Last Sunday’s sermon text was the story of the Rich Young Ruler in Luke 18:18-30. There, Jesus tells a wealthy young man to give away 100 percent of his money and wealth in order to be saved. Why does Jesus tell him to do this? Because Jesus understood that this man’s money was an idolatrous obstacle that prevented him from giving his heart to Jesus and following him as Lord.
We can speculate why this was true: The man’s wealth gave his life meaning and purpose. It gave him his sense of self-worth. It probably made him feel loved, because as long as he had money, he was attractive to other people. So the Rich Young Ruler served money as a master—and as Jesus warns elsewhere, we can’t serve two masters, God and Mammon.
We need to have a single-minded focus, instead, on loving and serving God alone.
Obviously, everyone isn’t like this young man. Other people have other idolatrous obstacles that stand in the way of their relationship with Christ. Take, for example, the Samaritan woman at the well in John chapter 4: In effect, she asks Jesus what she must do to be saved. Yet Jesus doesn’t say, “Sell all of your possessions and give the money to the poor.” Why? Because her idol wasn’t wealth; it was relationships—romance, her love life. So unless or until she repented, she also wouldn’t be saved.
Jesus’ command to give away everything, therefore, was specific to this particular man and may not apply to most of us. In the New Testament we have rich people whom Jesus doesn’t ask to give away everything—Joseph of Arimathea, for instance, who gives his tomb to the disciples to be used for Jesus’ burial. Luke’s gospel tells us that women of means were financially supporting Jesus and the disciples. The Book of Acts tells us about a faithful disciple named Lydia, a dealer in purple goods, who was rich.
The problem isn’t wealth per se, and it may not be an idol for everyone—or at least it’s less of an idol than other things.
In my own life, while I don’t deny that I sometimes have an idolatrous attachment to money and possessions, I also know that a bigger idol for me is my attachment to the praise of others. I want glory.
Twenty years ago, my first job out of college was in sales. I was mentored by an older, well-seasoned, and successful salesperson named Alec. He told me more than once that money wasn’t a big motivator for his success: “I want recognition,” he said. Given my own modest commission checks at the time, I thought that was crazy. Now, however, I totally know what he means. Unfortunately.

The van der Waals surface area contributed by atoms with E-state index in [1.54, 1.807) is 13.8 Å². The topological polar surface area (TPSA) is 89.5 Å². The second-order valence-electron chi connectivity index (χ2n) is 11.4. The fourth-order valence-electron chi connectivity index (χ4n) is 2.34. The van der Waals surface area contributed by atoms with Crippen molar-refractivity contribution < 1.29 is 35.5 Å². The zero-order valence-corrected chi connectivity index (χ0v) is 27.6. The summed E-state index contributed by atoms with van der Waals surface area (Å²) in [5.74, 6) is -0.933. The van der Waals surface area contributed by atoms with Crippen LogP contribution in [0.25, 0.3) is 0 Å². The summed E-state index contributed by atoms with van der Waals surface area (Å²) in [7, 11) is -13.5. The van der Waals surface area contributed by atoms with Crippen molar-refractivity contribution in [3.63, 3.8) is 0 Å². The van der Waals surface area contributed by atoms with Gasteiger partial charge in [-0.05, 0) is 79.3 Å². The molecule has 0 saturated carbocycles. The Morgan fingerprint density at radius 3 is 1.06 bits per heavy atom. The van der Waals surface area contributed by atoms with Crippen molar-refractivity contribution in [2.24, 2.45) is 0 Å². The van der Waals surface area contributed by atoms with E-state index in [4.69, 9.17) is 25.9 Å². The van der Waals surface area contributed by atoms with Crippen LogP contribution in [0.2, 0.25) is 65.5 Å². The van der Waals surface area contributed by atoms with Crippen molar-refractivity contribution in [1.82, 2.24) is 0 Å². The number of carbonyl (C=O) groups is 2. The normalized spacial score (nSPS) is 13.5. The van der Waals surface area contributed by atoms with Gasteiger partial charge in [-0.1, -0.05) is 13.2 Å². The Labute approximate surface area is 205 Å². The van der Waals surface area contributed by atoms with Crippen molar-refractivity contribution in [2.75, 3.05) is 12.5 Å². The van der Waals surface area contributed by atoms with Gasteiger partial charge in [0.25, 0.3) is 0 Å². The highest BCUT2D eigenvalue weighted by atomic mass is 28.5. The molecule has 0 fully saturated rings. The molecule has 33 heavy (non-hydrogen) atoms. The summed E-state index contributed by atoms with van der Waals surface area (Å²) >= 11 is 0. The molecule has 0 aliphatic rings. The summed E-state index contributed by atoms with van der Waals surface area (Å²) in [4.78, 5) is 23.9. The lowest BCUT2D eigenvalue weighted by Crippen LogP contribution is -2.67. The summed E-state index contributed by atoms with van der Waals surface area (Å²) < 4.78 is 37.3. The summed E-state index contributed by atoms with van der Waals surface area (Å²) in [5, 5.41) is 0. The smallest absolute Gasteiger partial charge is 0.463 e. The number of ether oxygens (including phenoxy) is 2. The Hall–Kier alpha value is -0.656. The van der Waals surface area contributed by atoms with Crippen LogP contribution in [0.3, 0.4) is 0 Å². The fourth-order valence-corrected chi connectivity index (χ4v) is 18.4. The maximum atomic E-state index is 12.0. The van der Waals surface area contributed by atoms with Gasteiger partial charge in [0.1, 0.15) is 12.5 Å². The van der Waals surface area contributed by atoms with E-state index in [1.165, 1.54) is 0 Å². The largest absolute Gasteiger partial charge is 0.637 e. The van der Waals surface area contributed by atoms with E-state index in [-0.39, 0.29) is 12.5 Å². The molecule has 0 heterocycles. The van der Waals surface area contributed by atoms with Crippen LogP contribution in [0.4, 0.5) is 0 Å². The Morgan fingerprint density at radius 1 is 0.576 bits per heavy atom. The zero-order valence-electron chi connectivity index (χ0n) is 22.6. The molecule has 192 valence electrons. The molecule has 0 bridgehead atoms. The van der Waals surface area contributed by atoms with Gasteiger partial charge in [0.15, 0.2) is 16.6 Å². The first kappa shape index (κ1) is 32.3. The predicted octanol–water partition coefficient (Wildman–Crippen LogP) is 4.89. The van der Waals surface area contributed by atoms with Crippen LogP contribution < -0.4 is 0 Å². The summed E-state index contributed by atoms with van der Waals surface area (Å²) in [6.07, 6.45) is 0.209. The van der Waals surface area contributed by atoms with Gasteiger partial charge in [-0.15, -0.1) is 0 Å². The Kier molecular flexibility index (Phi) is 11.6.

If the chief end of us human beings is to glorify God and enjoy him forever, I can do neither so long as I’m greedy for my own glory. This is why sanctification—our Methodist emphasis on holiness—can’t be optional. Sin stands in the way of the most important thing we do, the very reason we exist.
In his century-old notes on Wesley’s Revision of the Shorter Catechism, James MacDonald draws this connection between the first article of the Shorter Catechism and holiness:
That which obscures the glory of God in the world is sin; hence the chief end of man is to obtain deliverance from this malignant darkness of sin, which is infected by the poisonous breath of the adversary. The man who is cleansed by the blood of Christ from all inbred and actual sin is called in Scripture language… perfect or mature… This is the aim and consummation of all the purpose, counsel, covenants, decrees, election, and predestination of God. If the Shorter Catechism is freed from the encumbrance of the metaphysical theories of predestination that have clung to it, it will go straighter to its mark in directing man to his chief end: that holiness which glories God on earth, and enjoys him to all eternity.
1. John Wesley, Wesley’s Revision of the Shorter Catechism (Franklin, TN: Seedbed, 2016), 34-5.